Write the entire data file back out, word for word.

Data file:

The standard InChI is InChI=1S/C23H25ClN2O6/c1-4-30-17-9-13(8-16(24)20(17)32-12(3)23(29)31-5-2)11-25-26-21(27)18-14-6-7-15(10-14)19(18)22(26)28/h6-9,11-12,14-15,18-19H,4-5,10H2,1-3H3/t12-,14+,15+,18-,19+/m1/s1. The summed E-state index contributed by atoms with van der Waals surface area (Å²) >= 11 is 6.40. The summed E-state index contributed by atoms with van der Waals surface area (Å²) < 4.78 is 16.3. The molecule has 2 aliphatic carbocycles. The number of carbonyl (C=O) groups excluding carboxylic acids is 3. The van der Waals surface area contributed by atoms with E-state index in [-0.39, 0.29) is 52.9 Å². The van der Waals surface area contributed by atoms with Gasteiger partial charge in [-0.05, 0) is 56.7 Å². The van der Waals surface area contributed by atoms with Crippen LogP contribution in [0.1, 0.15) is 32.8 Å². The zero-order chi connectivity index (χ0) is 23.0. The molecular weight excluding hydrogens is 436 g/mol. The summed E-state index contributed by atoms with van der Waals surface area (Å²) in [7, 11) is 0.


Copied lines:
The standard InChI is InChI=1S/C23H25ClN2O6/c1-4-30-17-9-13(8-16(24)20(17)32-12(3)23(29)31-5-2)11-25-26-21(27)18-14-6-7-15(10-14)19(18)22(26)28/h6-9,11-12,14-15,18-19H,4-5,10H2,1-3H3/t12-,14+,15+,18-,19+/m1/s1. The summed E-state index contributed by atoms with van der Waals surface area (Å²) >= 11 is 6.40. The summed E-state index contributed by atoms with van der Waals surface area (Å²) < 4.78 is 16.3. The molecule has 2 aliphatic carbocycles. The number of carbonyl (C=O) groups excluding carboxylic acids is 3. The van der Waals surface area contributed by atoms with E-state index in [-0.39, 0.29) is 52.9 Å². The van der Waals surface area contributed by atoms with Gasteiger partial charge in [-0.05, 0) is 56.7 Å². The van der Waals surface area contributed by atoms with Crippen LogP contribution in [0.1, 0.15) is 32.8 Å². The zero-order chi connectivity index (χ0) is 23.0. The molecular weight excluding hydrogens is 436 g/mol. The summed E-state index contributed by atoms with van der Waals surface area (Å²) in [7, 11) is 0.